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Chess, martial arts and trading: Meet FYERS‘ boss Tejas Khoday


His love for trading made him start FYERS, a brokerage firm which is focused on serious traders.

An avid chess player, Khoday likes practicing martial arts and applies skills like focus and discipline learnt from there in his investments too. He doesn’t hold more than five stocks in his portfolio. Khoday, who is the co-founder and chief executive officer of FYERS, shared his investment strategy and financial journey for the special Mint series — Guru Portfolio. Edited excerpts from an interview:

Tell us something about your education and background.

I did my master’s in finance and worked with various companies, including a brokerage firm early in my career. My father was a businessman, but he died early. I kind of grew up trying to learn the ropes of business by myself and with my brothers.

What attracted you to the stock markets?

I actually got fascinated by the stock markets when I was in high school. One day, I was flipping through TV channels and I was really curious about why the numbers were moving (referring to the ticker) on a business channel. Besides, my father had a lot of debt, so I wanted to know about the movement in interest rates. In high school, I dropped out of science and took up economics to understand how interest rates can change after you obtain a loan. That’s how I started in markets.

I was initiated in stock markets by my friend’s father who lived in the neighbourhood. He was investing in IPOs, back in 2006. I didn’t really have any money, so he gave me some money to invest. I opened a demat account and started buying infrastructure and real estate IPOs.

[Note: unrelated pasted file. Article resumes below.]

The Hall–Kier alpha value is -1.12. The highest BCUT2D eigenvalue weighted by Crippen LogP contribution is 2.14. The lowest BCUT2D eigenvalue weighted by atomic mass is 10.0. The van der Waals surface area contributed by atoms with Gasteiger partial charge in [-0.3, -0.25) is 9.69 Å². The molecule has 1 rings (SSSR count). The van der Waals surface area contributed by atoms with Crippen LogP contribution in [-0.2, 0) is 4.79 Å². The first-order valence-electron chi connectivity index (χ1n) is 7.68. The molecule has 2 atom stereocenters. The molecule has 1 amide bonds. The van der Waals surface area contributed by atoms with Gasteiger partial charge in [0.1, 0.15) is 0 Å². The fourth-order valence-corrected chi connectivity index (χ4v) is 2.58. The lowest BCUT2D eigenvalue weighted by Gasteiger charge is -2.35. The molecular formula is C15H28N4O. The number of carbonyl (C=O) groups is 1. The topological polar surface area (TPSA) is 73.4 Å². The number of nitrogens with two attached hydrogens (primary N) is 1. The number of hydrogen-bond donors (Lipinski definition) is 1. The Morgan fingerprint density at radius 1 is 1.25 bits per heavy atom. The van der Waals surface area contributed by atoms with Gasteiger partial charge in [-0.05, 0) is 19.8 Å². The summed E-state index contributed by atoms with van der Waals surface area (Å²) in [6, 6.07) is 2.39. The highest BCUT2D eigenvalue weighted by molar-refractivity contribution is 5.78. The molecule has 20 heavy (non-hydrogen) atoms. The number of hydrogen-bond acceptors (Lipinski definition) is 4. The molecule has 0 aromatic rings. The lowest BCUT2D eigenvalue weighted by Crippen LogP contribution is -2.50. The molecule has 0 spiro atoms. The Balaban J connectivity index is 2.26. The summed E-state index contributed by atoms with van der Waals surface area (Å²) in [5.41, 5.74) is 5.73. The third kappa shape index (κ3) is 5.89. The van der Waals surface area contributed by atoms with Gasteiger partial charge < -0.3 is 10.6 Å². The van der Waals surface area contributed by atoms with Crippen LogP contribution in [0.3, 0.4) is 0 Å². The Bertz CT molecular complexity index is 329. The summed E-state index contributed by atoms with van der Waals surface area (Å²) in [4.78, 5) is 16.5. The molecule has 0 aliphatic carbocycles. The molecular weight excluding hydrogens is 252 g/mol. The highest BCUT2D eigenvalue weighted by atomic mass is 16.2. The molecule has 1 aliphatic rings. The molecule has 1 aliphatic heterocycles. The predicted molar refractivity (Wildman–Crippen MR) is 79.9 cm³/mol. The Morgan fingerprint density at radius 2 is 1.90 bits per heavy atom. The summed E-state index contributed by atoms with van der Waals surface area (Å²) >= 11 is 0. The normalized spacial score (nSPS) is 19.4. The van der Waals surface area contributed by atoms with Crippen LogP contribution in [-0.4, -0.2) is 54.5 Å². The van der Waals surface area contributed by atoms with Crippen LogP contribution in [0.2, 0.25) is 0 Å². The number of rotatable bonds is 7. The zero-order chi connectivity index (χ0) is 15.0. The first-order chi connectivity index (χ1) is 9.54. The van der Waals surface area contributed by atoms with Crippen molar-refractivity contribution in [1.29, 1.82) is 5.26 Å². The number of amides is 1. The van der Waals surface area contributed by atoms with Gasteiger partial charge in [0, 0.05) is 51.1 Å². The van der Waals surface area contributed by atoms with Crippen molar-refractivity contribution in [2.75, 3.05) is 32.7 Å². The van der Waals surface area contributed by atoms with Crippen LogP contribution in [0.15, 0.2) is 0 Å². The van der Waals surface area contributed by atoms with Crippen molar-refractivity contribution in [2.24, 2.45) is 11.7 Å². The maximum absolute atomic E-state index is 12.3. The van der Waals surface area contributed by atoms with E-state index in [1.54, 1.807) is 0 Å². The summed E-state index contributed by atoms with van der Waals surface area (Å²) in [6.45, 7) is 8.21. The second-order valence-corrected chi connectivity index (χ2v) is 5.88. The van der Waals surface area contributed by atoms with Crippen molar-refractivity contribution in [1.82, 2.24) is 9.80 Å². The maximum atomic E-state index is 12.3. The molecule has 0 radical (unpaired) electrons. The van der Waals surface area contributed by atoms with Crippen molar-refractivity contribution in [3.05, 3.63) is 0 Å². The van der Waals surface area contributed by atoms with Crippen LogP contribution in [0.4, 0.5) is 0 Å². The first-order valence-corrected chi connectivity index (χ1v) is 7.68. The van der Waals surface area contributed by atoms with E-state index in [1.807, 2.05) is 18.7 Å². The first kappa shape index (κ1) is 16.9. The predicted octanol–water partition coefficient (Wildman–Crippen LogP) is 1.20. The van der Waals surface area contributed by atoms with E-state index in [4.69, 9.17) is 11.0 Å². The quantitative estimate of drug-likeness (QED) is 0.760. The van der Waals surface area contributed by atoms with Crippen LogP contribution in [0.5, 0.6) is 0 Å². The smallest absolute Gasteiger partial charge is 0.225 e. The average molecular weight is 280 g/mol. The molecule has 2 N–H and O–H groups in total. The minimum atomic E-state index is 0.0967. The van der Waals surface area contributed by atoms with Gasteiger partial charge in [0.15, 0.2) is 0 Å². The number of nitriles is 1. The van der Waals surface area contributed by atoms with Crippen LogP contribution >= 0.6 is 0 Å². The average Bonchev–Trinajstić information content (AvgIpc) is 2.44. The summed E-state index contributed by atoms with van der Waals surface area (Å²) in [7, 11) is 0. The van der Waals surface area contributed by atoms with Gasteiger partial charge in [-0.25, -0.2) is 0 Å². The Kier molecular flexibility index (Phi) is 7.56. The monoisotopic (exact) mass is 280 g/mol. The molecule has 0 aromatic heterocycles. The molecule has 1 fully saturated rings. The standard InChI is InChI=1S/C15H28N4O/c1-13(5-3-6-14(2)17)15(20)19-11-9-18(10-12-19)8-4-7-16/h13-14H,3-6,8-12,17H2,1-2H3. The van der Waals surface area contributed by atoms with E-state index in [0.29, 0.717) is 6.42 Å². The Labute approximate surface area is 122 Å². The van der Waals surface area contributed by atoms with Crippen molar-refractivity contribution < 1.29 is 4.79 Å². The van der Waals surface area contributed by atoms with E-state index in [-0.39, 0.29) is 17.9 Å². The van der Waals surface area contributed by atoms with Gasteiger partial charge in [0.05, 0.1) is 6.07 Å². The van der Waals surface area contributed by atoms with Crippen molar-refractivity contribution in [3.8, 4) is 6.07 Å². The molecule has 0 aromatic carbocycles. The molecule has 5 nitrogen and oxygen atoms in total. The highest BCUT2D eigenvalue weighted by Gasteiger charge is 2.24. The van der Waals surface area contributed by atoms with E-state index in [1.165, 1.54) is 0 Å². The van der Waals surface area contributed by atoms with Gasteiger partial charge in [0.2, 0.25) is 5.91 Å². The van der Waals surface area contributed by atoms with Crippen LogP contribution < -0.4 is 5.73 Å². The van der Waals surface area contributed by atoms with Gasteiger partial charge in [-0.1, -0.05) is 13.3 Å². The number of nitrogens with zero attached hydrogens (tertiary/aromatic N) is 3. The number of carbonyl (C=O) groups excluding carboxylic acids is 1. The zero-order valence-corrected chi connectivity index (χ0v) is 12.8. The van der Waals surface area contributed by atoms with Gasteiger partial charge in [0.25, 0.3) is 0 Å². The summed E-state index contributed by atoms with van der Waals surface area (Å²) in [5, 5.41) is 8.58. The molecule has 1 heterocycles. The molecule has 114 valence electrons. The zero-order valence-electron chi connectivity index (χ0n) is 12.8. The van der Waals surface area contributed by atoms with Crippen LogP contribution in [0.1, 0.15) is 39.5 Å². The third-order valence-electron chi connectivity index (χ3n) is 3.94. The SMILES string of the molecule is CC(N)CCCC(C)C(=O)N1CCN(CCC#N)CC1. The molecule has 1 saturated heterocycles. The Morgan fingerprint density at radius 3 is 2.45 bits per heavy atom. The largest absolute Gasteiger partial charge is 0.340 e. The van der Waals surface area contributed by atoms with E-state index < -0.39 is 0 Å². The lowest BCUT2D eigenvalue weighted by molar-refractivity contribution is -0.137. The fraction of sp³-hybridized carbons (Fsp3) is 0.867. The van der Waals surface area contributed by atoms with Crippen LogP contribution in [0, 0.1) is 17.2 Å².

Tell us about your first job.

I was one of the first few employees of Zerodha in 2011. I was doing a little bit of everything, I was in customer support, risk and sales. So, primarily, I was a support staff trying to help traders place buy and sell orders.

I got a first-hand insight into how traders behaved at different times of the month, especially the trading behaviour and positions that traders take during market expiry days. I got to see that very early on when I was maybe about 22 years of age.

When did you leave Zerodha?

By 2012 or so. I was there for a brief period and then I moved on for better career prospects as a proprietary trader. My next job was with Futures First, which was a London-based prop trading firm. I traded in energy markets on NYMEX and Intercontinental Exchange, there.


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What was your investment strategy in the initial days?

I’ve always been a big fan of counter cyclical investing. I believe in the whole concept of buying and waiting out several business cycles, and that stretch requires you to get in at a time when the downside is limited, and that generally happens when the markets are looking very negative. For the long term, I believe in counter cyclical investing, and for the short and medium term, I believe in going with the momentum.

Any big trades that you remember after joining Futures First.

I had some really good trades in 2014-15, when the Indian currency moved significantly. The rupee had depreciated from 53, to all the way till 69. So, I was able to catch that trade. Also, before that, when Moody’s downgraded the US, at the time, gold had crashed. That was another time when I was able to capture the bulk of the move. Right now, I run a business that is fairly large but at that point in time, I think 15-25% of my earnings were because of these two trades.

What motivated you to start your own firm?

I had experience working at Indian brokerages, but the difference between what Indian traders were offered at platforms versus those given to global traders was very stark. I wanted to improvise on the products, and give traders far more better features. Like fintech, building software was kind of hot, so, we chose the harder route by becoming a stock broker and then providing technology, which we thought Indian traders would appreciate.